BERLIN (Reuters) - Germans punished Chancellor Angela Merkel’s center-right coalition in a regional election on Sunday, depriving her of a majority in parliament’s upper house after she angered many voters by agreeing to aid Greece.
Here are some of the main implications of the closely watched election in North Rhine-Westphalia (NRW), Germany’s most populous state, for Merkel and policy in Europe’s biggest economy:
IMPACT ON MERKEL‘S AUTHORITY
* The outcome is a personal blow for Merkel, especially after criticism of her handling of the Greek crisis and public anger over a multi-billion euro aid package, including 22.4 billion euros worth of loans from Germany. The vote was seen as a referendum on Merkel’s six-month-old center-right coalition, comprising her Christian Democrats (CDU) and Bavarian Christian Social Union (CSU) and the pro-business Free Democrats (FDP).
* It could give ammunition to her political foes who have attacked her for a lack of leadership in the Greek debt crisis and say her hesitation and reversals have undermined Germany’s standing in the European Union.
* Discontent with Merkel’s leadership style may grow within the conservative camp but there is no obvious challenger and her position as leader still looks safe.
* Merkel’s center-right coalition will lose its automatic majority in the Bundesrat, the upper house of the federal legislature.
Merkel will have to rely on opposition support to deliver flagship policies, including tax cuts, health reform and the extension of the lives of some nuclear plants, which will delay efforts to get these measures through. Europe’s biggest economy is therefore heading for a period of policy stagnation.
* Germany’s upper and lower houses of parliament have backed the Greek aid package so the NRW vote has no bearing on it.
* Tensions within the ruling coalition are likely to heighten as both sides blame each other for the defeat. This could slow down decision-making within the coalition on crucial issues, especially tax cuts.
* The poor showing of the FDP compared to their performance in September’s federal election is likely to undermine their position in the coalition and could curb the influence of FDP chief and Foreign Minister Guido Westerwelle, who is already suffering from low personal ratings in opinion polls.
* The Greens, who saw their support rise by more than 6 percentage points, are the big winners.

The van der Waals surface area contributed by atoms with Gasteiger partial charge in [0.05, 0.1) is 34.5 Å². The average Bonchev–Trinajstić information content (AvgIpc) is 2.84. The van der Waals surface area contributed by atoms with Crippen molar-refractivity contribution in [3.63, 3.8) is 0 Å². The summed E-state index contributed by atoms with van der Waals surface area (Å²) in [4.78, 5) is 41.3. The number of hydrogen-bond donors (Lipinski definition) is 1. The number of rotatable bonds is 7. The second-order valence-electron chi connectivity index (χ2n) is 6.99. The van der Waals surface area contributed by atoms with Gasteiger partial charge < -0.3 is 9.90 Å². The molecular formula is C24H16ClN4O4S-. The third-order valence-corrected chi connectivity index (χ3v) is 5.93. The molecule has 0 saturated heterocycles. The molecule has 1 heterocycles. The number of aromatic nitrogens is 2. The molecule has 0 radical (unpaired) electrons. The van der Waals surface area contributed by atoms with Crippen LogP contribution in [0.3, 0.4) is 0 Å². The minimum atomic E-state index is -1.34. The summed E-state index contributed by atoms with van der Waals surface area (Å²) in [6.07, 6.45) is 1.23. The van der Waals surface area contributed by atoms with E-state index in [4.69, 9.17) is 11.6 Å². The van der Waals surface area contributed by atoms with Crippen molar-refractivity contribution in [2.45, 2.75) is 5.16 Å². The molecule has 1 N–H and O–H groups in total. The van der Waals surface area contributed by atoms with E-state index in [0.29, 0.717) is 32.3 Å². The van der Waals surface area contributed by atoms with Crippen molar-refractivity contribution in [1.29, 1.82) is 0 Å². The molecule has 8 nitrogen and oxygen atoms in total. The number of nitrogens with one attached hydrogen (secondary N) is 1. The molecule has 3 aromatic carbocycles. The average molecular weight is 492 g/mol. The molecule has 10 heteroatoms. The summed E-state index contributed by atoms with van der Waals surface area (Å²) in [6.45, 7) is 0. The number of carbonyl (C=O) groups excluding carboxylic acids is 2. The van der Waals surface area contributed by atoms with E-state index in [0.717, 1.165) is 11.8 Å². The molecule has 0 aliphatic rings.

* Overall, the result gives a much-needed boost to the opposition camp which also includes the Social Democrats (SPD), still struggling after their worst election performance since World War Two in last year’s federal vote. The SPD and Greens will argue the result could signal a shift in voters’ attitudes which have for much of the last decade been moving in favor of the conservative camp.
* It also boosts the far-left Left Party, which has become a political force in the last couple of years.
It is unclear whether the opposition SPD or the CDU will end up leading the state government and what the coalition will look like.
* A “grand coalition” between the CDU and SPD would boost the SPD federally. A more assertive SPD could seek to block Merkel’s policy plans. If early projections that put the SPD just ahead of the CDU are borne out, the SPD could lead the coalition.
* It is unclear whether the SPD and Greens have won enough votes to form a two-way coalition. That option would be a heavy blow to Merkel and the FDP and a major psychological boost for the SPD and Greens. It would make them a more formidable force against Merkel at the national level, where they governed from 1998 to 2005 under Chancellor Gerhard Schroeder.
A three-way partnership between the SPD, Greens and the Left party would set a precedent in western Germany which would be very divisive for the SPD. Many in the SPD loathe the Left party, which comprises some former East German communists and some disillusioned SPD members, for deserting their ranks.
* A coalition between the CDU and Greens could serve as a model for possible future federal governments. However, some more conservative and business-oriented members of Merkel’s party are fiercely against it due to policy differences. Energy policy, especially the CDU’s commitment to extending the lives of some nuclear power plants, would be extremely problematic.
Editing by Mark Trevelyan